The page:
Chancellor of the Exchequer George Osborne, who often attacks the opposition Labour Party for creating an “economy built on debt” under the previous government, will today give details of how the current administration will guarantee riskier mortgages to boost growth.
Under the “Help to Buy” program, the Treasury will back mortgages of as much as 95 percent of a property’s value for first-time buyers on homes valued at as much as 600,000 pounds ($920,000). The initiative, which has drawn a warning from the International Monetary Fund for its potential to stoke home prices, was described as “moronic” by Societe Generale SA global strategist Albert Edwards last month for encouraging Britons to add to high debt levels.
Osborne will attempt to deal with some of the criticism by pointing out that borrowers will have to pass stress tests and not have had any court judgments for debt against them in the three years before they take the loan. They’ll also have to sign a document saying this is their only property.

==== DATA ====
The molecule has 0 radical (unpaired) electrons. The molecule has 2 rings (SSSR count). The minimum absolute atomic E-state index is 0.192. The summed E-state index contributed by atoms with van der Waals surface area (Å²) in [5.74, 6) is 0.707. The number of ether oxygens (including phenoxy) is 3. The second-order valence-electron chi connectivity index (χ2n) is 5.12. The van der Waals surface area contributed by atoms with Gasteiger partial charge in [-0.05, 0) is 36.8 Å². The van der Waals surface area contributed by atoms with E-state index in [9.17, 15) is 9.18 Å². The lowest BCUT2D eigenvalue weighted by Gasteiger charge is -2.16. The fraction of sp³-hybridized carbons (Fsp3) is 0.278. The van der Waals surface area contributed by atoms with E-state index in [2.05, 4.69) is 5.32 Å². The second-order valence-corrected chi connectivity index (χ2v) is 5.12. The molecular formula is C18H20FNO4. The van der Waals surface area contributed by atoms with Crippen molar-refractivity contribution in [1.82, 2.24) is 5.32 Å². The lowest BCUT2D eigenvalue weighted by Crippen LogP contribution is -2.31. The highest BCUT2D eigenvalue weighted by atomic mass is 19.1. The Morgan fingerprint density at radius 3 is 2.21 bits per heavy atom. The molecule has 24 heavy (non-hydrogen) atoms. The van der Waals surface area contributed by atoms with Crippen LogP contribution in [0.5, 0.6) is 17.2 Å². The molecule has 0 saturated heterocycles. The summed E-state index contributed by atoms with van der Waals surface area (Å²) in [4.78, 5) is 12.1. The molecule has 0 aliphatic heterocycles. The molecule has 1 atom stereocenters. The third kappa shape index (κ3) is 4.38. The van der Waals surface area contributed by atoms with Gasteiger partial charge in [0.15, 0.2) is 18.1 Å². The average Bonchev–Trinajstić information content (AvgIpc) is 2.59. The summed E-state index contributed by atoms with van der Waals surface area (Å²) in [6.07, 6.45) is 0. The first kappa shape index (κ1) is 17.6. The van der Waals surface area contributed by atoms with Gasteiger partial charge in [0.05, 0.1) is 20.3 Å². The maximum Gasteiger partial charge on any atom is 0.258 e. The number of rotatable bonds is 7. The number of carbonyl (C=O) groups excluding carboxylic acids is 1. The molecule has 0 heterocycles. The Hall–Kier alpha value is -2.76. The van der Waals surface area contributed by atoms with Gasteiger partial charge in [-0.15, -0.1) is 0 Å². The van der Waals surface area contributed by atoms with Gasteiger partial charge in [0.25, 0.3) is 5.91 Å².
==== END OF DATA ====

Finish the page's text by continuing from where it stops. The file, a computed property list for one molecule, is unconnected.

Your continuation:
“The mortgage guarantee will support an increase in high loan-to-value mortgages for people who can’t afford large deposits, and it will also boost housebuilding,” Osborne said in an e-mailed statement. “As of today, lenders have the detail they need to go away and get ready for next January’s launch.”
Mortgage lenders will have to pay a fee for the guarantee, set at a level that will encourage them to participate, the Treasury said. Osborne will meet some of their representatives for breakfast today.
To contact the reporter on this story: Robert Hutton in London at email@example.com
To contact the editor responsible for this story: James Hertling at firstname.lastname@example.org